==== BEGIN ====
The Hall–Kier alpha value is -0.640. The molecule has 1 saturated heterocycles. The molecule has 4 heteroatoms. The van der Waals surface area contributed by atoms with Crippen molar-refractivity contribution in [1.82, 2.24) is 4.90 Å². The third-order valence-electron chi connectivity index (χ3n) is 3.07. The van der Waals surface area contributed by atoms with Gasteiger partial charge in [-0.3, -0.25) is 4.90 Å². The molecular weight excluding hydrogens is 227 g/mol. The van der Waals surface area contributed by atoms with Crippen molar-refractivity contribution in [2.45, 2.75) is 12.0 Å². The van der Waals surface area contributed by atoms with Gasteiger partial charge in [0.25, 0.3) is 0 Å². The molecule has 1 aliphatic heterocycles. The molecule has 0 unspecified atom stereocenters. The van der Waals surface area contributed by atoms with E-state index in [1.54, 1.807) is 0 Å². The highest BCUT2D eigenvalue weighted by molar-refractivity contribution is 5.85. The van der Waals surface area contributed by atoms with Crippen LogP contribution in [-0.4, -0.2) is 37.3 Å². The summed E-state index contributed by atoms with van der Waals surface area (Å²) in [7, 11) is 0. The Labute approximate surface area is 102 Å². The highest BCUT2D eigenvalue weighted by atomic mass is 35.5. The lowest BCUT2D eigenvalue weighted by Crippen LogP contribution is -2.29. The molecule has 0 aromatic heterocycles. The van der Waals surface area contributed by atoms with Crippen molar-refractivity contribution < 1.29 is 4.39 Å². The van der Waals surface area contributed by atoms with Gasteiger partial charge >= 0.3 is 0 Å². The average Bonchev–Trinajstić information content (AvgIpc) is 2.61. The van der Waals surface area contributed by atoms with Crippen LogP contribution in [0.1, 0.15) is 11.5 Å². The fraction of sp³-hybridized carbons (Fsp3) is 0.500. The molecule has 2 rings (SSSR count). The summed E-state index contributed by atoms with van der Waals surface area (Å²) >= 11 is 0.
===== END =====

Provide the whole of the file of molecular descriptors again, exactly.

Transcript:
The Hall–Kier alpha value is -0.640. The molecule has 1 saturated heterocycles. The molecule has 4 heteroatoms. The van der Waals surface area contributed by atoms with Crippen molar-refractivity contribution in [1.82, 2.24) is 4.90 Å². The third-order valence-electron chi connectivity index (χ3n) is 3.07. The van der Waals surface area contributed by atoms with Gasteiger partial charge in [-0.3, -0.25) is 4.90 Å². The molecular weight excluding hydrogens is 227 g/mol. The van der Waals surface area contributed by atoms with Crippen molar-refractivity contribution in [2.45, 2.75) is 12.0 Å². The van der Waals surface area contributed by atoms with Gasteiger partial charge in [0.25, 0.3) is 0 Å². The molecule has 1 aliphatic heterocycles. The molecule has 0 unspecified atom stereocenters. The van der Waals surface area contributed by atoms with E-state index in [1.54, 1.807) is 0 Å². The highest BCUT2D eigenvalue weighted by molar-refractivity contribution is 5.85. The van der Waals surface area contributed by atoms with Crippen LogP contribution in [-0.4, -0.2) is 37.3 Å². The summed E-state index contributed by atoms with van der Waals surface area (Å²) in [7, 11) is 0. The Labute approximate surface area is 102 Å². The highest BCUT2D eigenvalue weighted by atomic mass is 35.5. The lowest BCUT2D eigenvalue weighted by Crippen LogP contribution is -2.29. The molecule has 0 aromatic heterocycles. The van der Waals surface area contributed by atoms with Crippen molar-refractivity contribution < 1.29 is 4.39 Å². The van der Waals surface area contributed by atoms with Gasteiger partial charge >= 0.3 is 0 Å². The average Bonchev–Trinajstić information content (AvgIpc) is 2.61. The van der Waals surface area contributed by atoms with Crippen LogP contribution in [0.1, 0.15) is 11.5 Å². The fraction of sp³-hybridized carbons (Fsp3) is 0.500. The molecule has 2 rings (SSSR count). The summed E-state index contributed by atoms with van der Waals surface area (Å²) >= 11 is 0.